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The Issue of Weight Management: Obesity, Risks & Weight Problems

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  • 0:01 Obesity vs. Being Overweight
  • 0:38 Body Mass Index
  • 1:56 Obesity by the Numbers
  • 3:29 Risks & Problems of…
  • 5:42 Why Fat Is So Dangerous?
  • 6:19 Lesson Summary
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Lesson Transcript
Instructor: Artem Cheprasov
Being overweight or obese are two conditions that have similarities in the problems they may cause, but they aren't precisely the same. This lesson will point out the differences and the unfortunate similarities between the two.

Obesity vs. Being Overweight

Almost everyone, including myself, make a New Year's resolution to try and better our mind, heart, and body. Most of us either want to increase the amount of time we exercise or lose some weight. Those are great goals because inactivity can lead to obesity, and obesity is a word that opens up a Pandora's box to a myriad of problems for our body. Obesity is defined as a condition where a person's body mass index (BMI) is 30-39.9, whereas overweight is a state where a person's body mass index (BMI) is 25-29.9.

Body Mass Index

You may have noticed that an odd term, body mass index (BMI), is used in both the definition of obesity and overweight. No worries. We're about to discuss what it means. BMI is an approximation of body composition calculated using an adult person's height and weight. Precisely speaking, you can calculate it yourself by taking your weight in kilograms and dividing that number by your height (in meters) squared. Our little equation here is:

BMI = weight (in kg) / height (in meters)^2

But for simplicity's sake you can think of a person who is overweight as having a bit too much weight for their particular height. Obese individuals are those that have way too much too weight for their specific height. Obesity has an even more serious extreme where somebody may be morbidly (severely) obese, which is a state where the BMI is greater than or equal to 40. In the surgical field, those individuals that have a BMI of over 50 are sometimes called super obese.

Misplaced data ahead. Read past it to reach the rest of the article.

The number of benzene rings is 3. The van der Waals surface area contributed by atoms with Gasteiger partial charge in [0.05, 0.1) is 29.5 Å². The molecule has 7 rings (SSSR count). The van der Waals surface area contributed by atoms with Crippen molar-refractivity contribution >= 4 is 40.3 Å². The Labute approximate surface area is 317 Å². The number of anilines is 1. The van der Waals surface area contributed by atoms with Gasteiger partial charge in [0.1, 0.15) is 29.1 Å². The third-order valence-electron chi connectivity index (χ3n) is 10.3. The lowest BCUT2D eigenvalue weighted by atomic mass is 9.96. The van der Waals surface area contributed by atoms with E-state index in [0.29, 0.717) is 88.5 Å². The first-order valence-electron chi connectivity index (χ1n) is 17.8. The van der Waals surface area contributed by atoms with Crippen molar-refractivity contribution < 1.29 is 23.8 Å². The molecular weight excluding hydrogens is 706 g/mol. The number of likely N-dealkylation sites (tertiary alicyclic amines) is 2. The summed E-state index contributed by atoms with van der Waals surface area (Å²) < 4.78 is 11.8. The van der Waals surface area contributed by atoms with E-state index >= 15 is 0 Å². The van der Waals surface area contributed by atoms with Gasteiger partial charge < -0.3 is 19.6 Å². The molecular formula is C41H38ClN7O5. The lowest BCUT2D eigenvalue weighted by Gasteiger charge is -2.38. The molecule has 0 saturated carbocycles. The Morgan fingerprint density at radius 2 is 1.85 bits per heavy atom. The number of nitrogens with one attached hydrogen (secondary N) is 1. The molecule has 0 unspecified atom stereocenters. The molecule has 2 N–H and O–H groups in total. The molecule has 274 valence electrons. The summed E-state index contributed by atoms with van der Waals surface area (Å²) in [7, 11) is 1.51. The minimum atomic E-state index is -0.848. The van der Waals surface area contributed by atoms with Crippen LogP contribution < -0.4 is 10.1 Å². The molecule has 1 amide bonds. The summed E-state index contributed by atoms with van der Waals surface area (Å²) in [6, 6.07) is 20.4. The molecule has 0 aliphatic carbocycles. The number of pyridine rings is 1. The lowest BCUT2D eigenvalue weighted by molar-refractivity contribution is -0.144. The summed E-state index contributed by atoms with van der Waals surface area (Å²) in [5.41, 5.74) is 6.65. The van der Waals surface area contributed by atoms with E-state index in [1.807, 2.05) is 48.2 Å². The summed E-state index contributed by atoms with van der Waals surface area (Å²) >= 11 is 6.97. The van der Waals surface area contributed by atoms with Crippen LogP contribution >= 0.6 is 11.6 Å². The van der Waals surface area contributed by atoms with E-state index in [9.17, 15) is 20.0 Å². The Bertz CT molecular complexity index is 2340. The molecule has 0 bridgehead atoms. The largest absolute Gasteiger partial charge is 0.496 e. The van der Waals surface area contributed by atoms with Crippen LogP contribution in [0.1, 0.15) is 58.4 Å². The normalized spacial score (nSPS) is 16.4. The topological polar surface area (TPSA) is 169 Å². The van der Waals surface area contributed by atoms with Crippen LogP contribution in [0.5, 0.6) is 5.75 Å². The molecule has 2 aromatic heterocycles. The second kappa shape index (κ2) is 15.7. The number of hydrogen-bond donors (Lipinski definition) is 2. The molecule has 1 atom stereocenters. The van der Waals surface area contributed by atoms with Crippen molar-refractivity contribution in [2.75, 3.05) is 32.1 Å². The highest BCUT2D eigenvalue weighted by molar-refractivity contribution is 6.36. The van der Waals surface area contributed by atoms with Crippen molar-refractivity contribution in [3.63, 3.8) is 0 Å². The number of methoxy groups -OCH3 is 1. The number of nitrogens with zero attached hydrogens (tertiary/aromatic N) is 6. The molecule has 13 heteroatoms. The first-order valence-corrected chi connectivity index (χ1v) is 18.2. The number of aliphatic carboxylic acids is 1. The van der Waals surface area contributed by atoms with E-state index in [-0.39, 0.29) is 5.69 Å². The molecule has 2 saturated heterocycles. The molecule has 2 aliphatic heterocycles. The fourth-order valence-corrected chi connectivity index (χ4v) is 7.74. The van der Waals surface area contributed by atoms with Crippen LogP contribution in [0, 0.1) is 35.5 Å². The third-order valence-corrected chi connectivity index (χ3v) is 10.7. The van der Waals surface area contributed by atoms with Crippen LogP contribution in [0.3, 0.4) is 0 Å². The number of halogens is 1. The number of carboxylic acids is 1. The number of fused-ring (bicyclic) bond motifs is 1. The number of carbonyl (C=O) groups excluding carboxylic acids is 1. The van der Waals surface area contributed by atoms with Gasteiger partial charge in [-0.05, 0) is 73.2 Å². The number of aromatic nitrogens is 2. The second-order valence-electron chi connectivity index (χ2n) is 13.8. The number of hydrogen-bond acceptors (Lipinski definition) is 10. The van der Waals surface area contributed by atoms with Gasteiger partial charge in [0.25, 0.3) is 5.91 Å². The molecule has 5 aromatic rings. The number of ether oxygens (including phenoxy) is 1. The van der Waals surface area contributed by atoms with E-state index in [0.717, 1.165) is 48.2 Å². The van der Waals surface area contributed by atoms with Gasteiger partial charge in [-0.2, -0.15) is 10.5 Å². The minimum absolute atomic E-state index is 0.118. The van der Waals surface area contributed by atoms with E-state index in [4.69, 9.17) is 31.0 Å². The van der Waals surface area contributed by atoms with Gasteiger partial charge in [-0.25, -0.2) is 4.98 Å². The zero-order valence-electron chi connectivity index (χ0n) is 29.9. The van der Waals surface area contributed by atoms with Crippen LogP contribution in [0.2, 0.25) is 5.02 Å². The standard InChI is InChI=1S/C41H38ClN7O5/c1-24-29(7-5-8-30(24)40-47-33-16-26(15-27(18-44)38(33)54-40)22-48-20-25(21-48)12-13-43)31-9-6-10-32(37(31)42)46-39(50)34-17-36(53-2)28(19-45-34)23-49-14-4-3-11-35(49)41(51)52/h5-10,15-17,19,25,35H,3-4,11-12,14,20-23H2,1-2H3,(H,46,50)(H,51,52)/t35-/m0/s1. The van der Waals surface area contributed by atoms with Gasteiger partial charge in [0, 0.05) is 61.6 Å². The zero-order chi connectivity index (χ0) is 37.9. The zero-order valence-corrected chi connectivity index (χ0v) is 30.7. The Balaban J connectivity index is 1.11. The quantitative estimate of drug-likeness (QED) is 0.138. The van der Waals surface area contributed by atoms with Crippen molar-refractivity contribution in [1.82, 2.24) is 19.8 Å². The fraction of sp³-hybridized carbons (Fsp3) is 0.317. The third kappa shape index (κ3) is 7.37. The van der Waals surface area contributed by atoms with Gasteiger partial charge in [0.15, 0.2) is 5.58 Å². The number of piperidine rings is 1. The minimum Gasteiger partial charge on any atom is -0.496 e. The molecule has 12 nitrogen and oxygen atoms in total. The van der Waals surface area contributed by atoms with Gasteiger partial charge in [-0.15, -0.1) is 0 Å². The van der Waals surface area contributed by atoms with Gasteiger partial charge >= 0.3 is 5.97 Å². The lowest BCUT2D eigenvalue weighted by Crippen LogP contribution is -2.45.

Just as a side note here, in case you were wondering, people with a BMI of 18.5-24.9 are considered to be of normal weight, but those that have a BMI of less than 18.5 are technically underweight by this measurement's standards.

Obesity by the Numbers

According to the World Health Organization, in the past 30 years alone, obesity has almost doubled in our world! Blame it on fast food, a sedentary life-style, or whatever you want. In 2008, over one-third of adults over the age of 20 were overweight and 11% were obese. To put that into a better perspective for you, that means that more than 1.4 billion people were overweight!

What's slightly more perturbing is that 40 million children under the age of five were overweight in 2011. Actually, most people live in countries where being overweight or obese kills more people than being underweight.

As for the U.S., sadly we are way worse than the global numbers we just learned about. Stunningly, the Centers for Disease Control and Prevention reported in 2010 that almost 70% of this country's adults (aged 20 or more) are, at the very minimum, overweight! 35.9% of this country's adults aren't just overweight, they're obese. Roughly 12% of children ages 2-5 are obese, and 18% of children and adolescents aged 6-19 are obese as well. It turns out that this obesity costs the U.S. close to $150 billion in yearly medical-related expenses.

The Risks & Problems of Too Much Weight

Who cares? They're just numbers! I can agree that numbers can be cold and impersonal, and that's why I'll end this lesson about the discussion of what being overweight and obese can lead to on a personal level, besides just the increased risk of death. Being overweight or obese predisposes a person to many painful and dangerous conditions or complicates these problems even further.

Too much body weight increases the risk of developing arthritis, inflammation of the joints. This is a painful condition, one that will make it harder for you to move around and enjoy life with family and friends. Arthritis, to your joints, is like grinding your fist into really rough sandpaper every time you move an arm or leg. It may not be apparent at first, but with time, it'll really hurt!

Obesity also makes surgical procedures far riskier not only because it is more difficult to physically perform a procedure on an obese person but also because the risks from anesthesia increase. Diabetes, a disease that leads to increased levels of blood sugar, is a commonly heard of issue that often goes hand in hand with obesity. Diabetes may progress to the point where your feet or even legs will have to be amputated.

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